This cabin was originally built in 1931 by Bert Pendergast near the Trans Canada Highway in Canmore, and is reminiscent of the 'base camp' cabin a trapper would set up at the start of an extensive series of trapping lines. Trappers would outfit their main cabins with pots, traps, bait, toboggans, an axe, flour, tea, tobacco, cans of food and tools. It was inside this type of cabin that trappers would skin and dry the hides of the animals they caught before bringing them to a trader like the Hudson's Bay Company.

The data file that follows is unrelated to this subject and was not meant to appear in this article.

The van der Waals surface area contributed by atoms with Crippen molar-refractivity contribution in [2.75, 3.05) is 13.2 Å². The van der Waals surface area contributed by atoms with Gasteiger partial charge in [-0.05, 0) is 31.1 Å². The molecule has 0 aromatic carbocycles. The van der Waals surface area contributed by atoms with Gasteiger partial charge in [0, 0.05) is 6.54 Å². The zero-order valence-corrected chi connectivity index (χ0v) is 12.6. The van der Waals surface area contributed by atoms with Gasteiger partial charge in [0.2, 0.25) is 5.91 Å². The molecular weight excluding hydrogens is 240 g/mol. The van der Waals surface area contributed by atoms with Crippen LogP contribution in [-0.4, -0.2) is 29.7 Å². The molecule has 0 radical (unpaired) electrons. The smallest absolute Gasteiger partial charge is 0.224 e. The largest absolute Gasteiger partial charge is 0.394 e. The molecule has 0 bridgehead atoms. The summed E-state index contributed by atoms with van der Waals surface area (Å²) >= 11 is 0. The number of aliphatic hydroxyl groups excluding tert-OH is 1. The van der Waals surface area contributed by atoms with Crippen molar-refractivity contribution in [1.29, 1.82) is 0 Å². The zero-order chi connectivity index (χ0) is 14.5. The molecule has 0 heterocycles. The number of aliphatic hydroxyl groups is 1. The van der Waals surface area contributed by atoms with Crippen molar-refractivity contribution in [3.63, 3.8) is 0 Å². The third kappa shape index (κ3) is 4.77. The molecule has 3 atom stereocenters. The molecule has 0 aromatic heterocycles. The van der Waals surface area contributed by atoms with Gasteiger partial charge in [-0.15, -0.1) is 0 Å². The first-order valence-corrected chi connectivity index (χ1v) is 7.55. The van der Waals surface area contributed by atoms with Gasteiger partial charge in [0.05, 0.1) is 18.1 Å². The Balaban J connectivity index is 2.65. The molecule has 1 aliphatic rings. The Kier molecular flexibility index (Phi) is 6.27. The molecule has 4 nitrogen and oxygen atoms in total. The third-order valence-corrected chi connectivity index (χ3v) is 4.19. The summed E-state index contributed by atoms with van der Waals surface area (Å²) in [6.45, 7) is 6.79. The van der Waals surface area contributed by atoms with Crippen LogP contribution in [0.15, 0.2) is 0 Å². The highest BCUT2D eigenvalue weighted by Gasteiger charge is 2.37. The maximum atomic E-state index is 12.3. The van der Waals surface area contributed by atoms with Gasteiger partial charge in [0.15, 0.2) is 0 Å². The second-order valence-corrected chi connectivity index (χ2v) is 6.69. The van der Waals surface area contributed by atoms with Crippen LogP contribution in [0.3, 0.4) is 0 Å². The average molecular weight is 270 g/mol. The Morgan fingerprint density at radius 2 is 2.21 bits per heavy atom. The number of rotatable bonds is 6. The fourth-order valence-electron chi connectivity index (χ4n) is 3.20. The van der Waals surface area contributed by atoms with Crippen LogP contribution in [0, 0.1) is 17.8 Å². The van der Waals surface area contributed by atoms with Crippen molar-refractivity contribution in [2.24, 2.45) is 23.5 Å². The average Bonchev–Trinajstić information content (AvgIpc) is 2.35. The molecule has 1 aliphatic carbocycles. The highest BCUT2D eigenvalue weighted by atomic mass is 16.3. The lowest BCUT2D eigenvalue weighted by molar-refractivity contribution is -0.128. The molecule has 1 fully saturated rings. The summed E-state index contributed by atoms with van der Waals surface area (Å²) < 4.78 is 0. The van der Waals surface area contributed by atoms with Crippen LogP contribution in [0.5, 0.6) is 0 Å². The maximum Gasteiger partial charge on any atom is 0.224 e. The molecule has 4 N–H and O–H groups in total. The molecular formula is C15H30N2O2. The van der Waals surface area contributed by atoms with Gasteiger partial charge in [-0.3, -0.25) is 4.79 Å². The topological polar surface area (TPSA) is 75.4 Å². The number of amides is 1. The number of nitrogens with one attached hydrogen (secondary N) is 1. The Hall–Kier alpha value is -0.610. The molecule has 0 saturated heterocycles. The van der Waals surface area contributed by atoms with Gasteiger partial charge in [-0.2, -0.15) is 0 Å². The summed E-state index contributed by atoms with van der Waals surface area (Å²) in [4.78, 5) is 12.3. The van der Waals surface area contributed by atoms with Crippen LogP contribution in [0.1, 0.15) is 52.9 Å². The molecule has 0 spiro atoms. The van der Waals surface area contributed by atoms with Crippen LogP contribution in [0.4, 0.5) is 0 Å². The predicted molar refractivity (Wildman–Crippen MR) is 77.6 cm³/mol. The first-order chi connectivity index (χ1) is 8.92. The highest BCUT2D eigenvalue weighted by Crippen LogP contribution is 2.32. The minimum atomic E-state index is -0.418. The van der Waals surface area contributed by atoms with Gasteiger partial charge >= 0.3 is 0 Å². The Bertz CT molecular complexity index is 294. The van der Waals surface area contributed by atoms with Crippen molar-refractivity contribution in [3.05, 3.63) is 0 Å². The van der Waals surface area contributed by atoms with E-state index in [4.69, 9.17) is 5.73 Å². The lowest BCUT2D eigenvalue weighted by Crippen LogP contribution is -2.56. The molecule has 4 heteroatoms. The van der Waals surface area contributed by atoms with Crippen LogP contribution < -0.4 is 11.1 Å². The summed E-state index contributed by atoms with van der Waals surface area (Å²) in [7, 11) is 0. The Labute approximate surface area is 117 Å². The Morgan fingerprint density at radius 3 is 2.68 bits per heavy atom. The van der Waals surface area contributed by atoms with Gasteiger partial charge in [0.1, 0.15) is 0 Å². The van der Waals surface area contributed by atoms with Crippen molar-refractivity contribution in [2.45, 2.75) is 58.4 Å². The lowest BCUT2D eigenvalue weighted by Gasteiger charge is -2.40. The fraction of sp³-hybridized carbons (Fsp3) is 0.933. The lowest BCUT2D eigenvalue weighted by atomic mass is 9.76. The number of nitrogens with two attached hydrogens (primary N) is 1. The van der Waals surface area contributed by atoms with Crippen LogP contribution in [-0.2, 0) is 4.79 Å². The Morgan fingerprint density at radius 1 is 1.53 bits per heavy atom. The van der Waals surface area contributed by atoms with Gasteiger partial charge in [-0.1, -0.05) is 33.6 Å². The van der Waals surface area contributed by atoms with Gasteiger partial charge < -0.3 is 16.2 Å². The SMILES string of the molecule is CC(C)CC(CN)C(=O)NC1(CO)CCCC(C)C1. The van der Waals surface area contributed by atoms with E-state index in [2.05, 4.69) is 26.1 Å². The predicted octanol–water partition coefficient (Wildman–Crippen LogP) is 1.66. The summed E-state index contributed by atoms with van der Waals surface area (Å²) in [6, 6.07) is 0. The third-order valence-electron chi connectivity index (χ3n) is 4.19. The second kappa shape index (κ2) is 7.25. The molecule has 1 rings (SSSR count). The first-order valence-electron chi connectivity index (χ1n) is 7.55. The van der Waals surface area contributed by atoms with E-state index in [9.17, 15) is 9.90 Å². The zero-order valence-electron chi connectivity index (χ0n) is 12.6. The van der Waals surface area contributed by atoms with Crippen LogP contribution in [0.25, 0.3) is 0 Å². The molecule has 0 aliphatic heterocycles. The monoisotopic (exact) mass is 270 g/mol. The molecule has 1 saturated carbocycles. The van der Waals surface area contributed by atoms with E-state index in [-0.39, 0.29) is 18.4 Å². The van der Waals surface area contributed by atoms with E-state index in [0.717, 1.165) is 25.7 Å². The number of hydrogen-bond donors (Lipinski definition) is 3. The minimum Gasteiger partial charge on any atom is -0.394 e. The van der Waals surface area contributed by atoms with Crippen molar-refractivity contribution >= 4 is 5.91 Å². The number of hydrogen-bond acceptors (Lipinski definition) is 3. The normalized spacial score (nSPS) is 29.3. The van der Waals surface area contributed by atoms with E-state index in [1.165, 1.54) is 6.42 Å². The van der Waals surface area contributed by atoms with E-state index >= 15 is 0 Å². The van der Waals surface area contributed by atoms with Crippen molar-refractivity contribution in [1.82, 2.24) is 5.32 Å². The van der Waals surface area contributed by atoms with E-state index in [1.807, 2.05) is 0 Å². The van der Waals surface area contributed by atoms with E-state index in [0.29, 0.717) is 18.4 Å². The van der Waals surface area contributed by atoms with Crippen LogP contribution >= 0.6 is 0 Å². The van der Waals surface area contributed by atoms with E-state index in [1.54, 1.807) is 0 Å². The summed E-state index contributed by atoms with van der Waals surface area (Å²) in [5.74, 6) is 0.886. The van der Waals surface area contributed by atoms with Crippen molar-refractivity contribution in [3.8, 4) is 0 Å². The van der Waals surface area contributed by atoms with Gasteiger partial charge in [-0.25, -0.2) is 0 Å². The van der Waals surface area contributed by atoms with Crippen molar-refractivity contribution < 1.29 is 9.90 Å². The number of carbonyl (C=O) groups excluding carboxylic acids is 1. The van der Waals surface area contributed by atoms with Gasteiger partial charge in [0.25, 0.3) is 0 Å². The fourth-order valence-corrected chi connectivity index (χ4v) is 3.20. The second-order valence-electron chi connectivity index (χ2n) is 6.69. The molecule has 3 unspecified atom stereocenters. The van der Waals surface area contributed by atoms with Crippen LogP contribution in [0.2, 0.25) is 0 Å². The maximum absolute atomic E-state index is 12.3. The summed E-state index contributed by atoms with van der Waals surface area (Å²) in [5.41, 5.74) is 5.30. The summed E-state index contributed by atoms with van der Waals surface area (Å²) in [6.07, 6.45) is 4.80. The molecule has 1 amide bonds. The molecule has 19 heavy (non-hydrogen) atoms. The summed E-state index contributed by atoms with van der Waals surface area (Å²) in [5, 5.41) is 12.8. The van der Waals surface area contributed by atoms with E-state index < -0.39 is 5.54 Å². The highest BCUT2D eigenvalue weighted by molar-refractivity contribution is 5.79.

In 1870, the Hudson's Bay Company's monopoly on the fur trade ended and independent traders and trappers flourished. Many settlers started trapping during the winter when there was little work to be done on the farm and this was also when an animal's fur was at its thickest and best quality. In the spring, trappers would bring their furs to a trader, hoping for a good price. Fur prices fluctuated greatly, and trappers never got rich from their efforts; they did, however, greatly satisfy their sense of adventure.